India: A dream come true

An Essay by Anonymous

When I was a child, I watched Indian serials which were televised. India for me was Bollywood and its movies. I thought all families lived in homes with their grandparents, uncles and aunts. They would all be speaking Hindi and know some English. I envisioned the people of India as tall and dark, with big eyes and curly hair. Women would be wearing saris that revealed their stomachs and girls wore panjabis. Men in offices wore suits but at home they wore a top that was long to their knees and instead of pants that had some sort of cloth tied at the waist that covered their legs. From the movies I knew that the people worshipped different Hindu statues, went to the temple to light candles and put coconuts out for their gods. In their weddings, brides wore beautiful red saris with lots of gold and men wore the long tops and pants they wore at home only fancier. During the marriage ceremony they circled a fire.

It was all I learned about India from the serials and it all seemed exotic and interesting and I dreamed of going there to see everything for myself. But when I grew older the Indian serials were not televised anymore and I forget about India, for a while, and all those beautiful girls with the saris who were dancing in my dreams.

Time passed and I got the opportunity to visit India when I was 22. All my dreams came back to me. I was excited that I was going to see everything I’d seen on TV.

When I got off the airplane, the first thing I noticed was the insufferable weather of Delhi. It was more than 40 Celsius (104 Fahrenheit). I had never lived in such a heat. Bearing it was difficult for me. I stayed in Delhi for a few days. It was definitely a new experience.

During my stay I realized India was very different from what I had seen in the serials. But it was still more exotic than any place I’d ever been. Delhi is a crowded hot city with many homeless people in the street. Every 20 meters or so you will find a small park with many people walking around, reading books and children playing nearby. I saw many tourists from different countries who came to experience India and learn about its history and current conditions.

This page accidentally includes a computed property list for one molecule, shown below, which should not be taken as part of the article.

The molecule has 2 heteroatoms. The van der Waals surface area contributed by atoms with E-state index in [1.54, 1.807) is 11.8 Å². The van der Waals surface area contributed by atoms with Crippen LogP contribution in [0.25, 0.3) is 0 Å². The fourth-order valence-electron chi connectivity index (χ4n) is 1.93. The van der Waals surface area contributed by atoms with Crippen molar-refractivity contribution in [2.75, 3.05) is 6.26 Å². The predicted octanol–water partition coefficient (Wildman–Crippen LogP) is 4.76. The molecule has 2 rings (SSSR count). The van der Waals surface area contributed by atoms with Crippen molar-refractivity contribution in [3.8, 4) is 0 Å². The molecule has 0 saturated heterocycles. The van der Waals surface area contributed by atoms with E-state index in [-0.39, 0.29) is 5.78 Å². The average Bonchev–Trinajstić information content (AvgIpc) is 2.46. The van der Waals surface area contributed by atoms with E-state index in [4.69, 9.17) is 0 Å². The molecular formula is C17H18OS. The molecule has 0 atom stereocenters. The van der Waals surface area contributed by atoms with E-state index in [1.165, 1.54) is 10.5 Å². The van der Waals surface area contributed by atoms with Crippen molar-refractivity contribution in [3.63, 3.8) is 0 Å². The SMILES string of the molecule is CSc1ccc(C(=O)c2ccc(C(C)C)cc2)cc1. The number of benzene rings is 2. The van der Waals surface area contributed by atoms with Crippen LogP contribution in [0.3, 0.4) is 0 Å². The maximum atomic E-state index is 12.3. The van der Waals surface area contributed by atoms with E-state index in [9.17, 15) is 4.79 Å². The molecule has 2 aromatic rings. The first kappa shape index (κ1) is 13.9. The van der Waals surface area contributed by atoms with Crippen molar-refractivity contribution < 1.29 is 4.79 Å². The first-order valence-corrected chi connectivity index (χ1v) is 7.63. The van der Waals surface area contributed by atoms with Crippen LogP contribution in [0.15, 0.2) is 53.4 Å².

After Delhi, I went to the northeast of India where I stayed longer in the state of Meghalaya and the city of Shillong. When I got to Shillong, it was completely different. I was pleasantly surprised to find that it was hilly and green and cold in the middle of summer. I needed to use a sweater. People here were Christians and you could see many beautiful churches there. Brides wore a white gown and grooms wore black suits in their weddings. Mostly, they were not living in joint family homes. People fell in love and married. Women and men were dressed like western people. Few women wore saris and few girls wore panjabis. Some women were dressed in jainsam or dhara, traditional Khasi clothing. Both of these are elaborate with several pieces of cloth, giving the body a cylindrical shape. The language in this part of the country is Khasi.

India was so very different from what I saw on TV. Each state of India had their own rules, language and culture. It is one of the most diverse countries in the world with people from all different backgrounds, religions, ethnicities and customs living side-by-side. I saw many beautiful cultural and historic places in India and each was different. There were old temples, old mosques and old churches. Descriptions were written in many different languages including Persian and Hindi. But the real beauty of India is its warm and welcoming multi-cultural people. Everyone should have a chance to experience this richly diverse place for themselves.

Writing by Afghan writers. Editor/Publisher: Nancy Antle; Editor: Pamela Hart